House lawmakers reintroduce pipeline security bill after colonial hack
More than a dozen lawmakers on both sides of the aisle reintroduced a bill on Friday that would codify the agency’s responsibilities for securing the country’s oil and gas pipelines in the wake of a ransomware attack that disrupted the distribution of gasoline along the East Coast.
the Pipeline Safety Act, which was originally introduced in 2020 by Representative Emanuel Cleaver (D-Mo.), would codify the roles of the Transportation Security Agency and the Cybersecurity and Infrastructure Security Agency in pipeline security. He also calls on the TSA to develop a “personnel strategy” for staffing its security personnel as well as a deadline for updating its guidelines within one year of the bill being enacted.
The House Homeland Security Committee is expected to annotate the legislation on May 18.
The bill’s introduction follows a ransomware attack on Colonial Pipeline’s computer systems by the Darkside criminal group. The attack, which shut down the company’s pipeline for nearly a week, prompted lawmakers and government officials to reconsider authorities that TSA needs to secure the country’s pipelines and their use.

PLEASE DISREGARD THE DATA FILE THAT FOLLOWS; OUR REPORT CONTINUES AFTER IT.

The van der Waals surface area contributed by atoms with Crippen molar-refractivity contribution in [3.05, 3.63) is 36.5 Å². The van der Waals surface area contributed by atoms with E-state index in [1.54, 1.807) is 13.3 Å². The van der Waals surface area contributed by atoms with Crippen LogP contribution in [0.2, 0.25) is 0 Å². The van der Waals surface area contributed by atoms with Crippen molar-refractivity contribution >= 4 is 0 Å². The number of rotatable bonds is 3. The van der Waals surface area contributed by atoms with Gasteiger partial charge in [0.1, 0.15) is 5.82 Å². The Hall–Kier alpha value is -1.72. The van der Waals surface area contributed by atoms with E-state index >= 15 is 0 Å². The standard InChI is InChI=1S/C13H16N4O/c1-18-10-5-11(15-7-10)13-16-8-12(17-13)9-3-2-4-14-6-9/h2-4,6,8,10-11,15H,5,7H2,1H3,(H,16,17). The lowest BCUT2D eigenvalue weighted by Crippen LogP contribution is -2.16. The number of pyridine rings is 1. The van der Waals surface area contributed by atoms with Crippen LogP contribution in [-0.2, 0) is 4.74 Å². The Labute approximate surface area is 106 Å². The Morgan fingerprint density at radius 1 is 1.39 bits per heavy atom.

In an emailed statement, Cleaver said the bill “would protect pipelines from all threats, streamline federal authorities and strengthen TSA’s oversight of pipeline industry security.”
Justin Katz covers cybersecurity for FCW. Previously, it covered the Navy and Marine Corps for Home Defense, focusing on weapons, vehicle acquisition, and congressional oversight of the Pentagon. Prior to reporting for Inside Defense, Katz covered community news in the Baltimore and Washington DC areas. Connect with him on Twitter at @JustinSKatz.